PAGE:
Chick-fil-A cartoon inappropriate
I’m reading the August 9 Town & Village and I find your cartoon exceedingly obnoxious, insulting and unfair about Chick-fil-A.
Just because the owner of this place has a religious view that doesn’t support homosexuality, typically (gay) people have been all over the company. It is against the law to not hire anybody and god forbid he didn’t follow the law, he would really deserve criticism. Why is a Christian criticized for having Christian views? I have no religious views so for me this isn’t about my religion. My criticism is about freedom of speech.
If you’re going to criticize somebody, people in the Orthodox Jewish community would excommunicate or shun or expel any member of their community who is homosexual. Muslims murder homosexuals. Not only do they not have homosexual marriage in the Muslim world, they’re killed before they get a chance. But I don’t hear any of this nonsense.
People have a right in this country to say what they like. If you don’t agree, it is your right to disagree with it with facts and figures, not your own personal hatred and stupidity.
Joseph Moskowitz, ST
I found the Chick-fil-A cartoon included in your August 9th issue to be out of place in T&V, a neighborhood newspaper that doesn’t typically take a stand on broader social and political issues.
If the editors do want to take a stand on an issue, fine, but then take the time and professionalism to write an op-ed piece explaining your view and why you take the stand that you do.
Your inclusion of the cartoon was a cheap shot and shows a disregard for the beliefs and opinions of others with whom you may not agree.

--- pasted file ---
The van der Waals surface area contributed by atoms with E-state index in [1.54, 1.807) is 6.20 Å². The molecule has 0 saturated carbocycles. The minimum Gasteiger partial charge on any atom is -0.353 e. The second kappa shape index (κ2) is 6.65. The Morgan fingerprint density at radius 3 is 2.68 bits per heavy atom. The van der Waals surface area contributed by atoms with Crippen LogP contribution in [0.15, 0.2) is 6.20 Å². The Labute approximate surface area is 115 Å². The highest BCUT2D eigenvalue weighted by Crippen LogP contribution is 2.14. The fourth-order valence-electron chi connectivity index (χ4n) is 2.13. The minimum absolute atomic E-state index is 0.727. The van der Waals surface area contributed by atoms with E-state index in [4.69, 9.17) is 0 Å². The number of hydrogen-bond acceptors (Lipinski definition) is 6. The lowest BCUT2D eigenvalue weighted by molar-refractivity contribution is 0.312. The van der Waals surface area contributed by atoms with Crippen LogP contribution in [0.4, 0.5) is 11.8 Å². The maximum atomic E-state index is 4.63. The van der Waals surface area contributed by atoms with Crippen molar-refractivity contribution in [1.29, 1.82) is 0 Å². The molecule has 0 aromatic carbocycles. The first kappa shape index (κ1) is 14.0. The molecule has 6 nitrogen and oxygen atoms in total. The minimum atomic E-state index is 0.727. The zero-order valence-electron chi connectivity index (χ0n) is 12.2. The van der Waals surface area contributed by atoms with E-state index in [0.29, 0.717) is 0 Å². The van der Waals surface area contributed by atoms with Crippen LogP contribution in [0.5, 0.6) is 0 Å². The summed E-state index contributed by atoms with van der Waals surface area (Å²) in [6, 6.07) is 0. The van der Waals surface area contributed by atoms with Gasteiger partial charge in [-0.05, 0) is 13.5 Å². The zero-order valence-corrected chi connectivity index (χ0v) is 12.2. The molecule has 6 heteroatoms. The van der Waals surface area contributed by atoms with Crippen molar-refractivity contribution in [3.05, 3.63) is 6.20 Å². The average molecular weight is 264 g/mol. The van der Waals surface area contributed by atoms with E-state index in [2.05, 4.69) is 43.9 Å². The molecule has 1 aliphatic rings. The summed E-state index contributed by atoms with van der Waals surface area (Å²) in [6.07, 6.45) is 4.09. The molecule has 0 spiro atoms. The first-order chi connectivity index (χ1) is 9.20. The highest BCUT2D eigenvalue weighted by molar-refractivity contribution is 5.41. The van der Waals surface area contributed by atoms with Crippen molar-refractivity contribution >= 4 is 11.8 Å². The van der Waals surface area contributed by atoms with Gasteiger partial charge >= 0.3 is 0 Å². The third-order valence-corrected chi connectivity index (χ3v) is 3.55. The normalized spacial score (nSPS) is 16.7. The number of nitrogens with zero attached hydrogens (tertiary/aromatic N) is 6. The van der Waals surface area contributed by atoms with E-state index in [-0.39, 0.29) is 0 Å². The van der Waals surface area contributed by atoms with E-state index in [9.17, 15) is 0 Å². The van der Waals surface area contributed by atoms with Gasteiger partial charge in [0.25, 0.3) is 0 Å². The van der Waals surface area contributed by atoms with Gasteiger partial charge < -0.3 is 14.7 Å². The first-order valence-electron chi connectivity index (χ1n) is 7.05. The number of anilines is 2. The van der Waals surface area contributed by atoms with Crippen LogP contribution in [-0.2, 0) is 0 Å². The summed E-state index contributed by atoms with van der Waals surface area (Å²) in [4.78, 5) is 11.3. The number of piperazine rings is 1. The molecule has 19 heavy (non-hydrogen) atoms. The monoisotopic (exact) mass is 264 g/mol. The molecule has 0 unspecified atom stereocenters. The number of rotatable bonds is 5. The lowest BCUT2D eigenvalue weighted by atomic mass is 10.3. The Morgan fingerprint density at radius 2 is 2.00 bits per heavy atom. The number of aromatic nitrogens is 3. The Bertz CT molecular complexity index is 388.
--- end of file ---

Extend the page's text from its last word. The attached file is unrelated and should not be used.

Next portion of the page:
Mr. Cathy had and has every right to express his belief regarding same-sex marriage. His chain of restaurants does not condemn or deny service to anyone and he has made that clear in his statements.
Amy De Rosa, PCV
Editor’s note: In our view, it isn’t unfair and is in fact pretty traditional for newspapers, including community newspapers, to run cartoons on a variety of political and social issues.
Dog policy is not warm and fuzzy for all
Re: T&V’s Dog Days of Summer issue, Aug. 9
I read your dogs issue and wanted to address some quality of life issues in the complex. While having dogs in Stuyvesant Town is a new experience for everyone, it is not all good.
It is not the pets, but the owners who make it very unpleasant for their neighbors. For example, on my floor we now have four dogs (two in one apartment). When I get off the elevator, it sounds like a kennel and smells like a latrine. All the dogs yap in unison, one pet owner lets her dog go in the apartment, another apartment houses two dogs that bark and hurl themselves at the front door, which sounds like someone is banging to get out. It is not fair to the tenants or the animals.
And I could go on and on about the trails of urine and excrement often seen throughout the complex, as well as dogs relieving themselves in the newly planted greens, and the early morning barking outside my window. I do not think dogs belong in the complex, and wish there was some way to control the influx of dogs and limit the number of dogs per floor.
I hope your readers (and Soapbox writer) understand that allowing dogs in the complex is not the same warm and fuzzy experience for everybody, but we need to find a fair solution to accommodate everyone.
Barbara Bienenfeld, ST
Thoroughly pussed off
During the past decade or so, T&V has published many letters that contain disparaging comments about the many pigeons, squirrels and recently dogs that share ST/PCV with us.
Being an animal lover, this to me is an insult to these beloved beings! Far worse, however, is the lack of any coverage concerning God’s most mysterious and beautiful creatures: cats! I have learned over time to pay appropriate attention and never diss pussycats or kittens.
David Chowes, PCV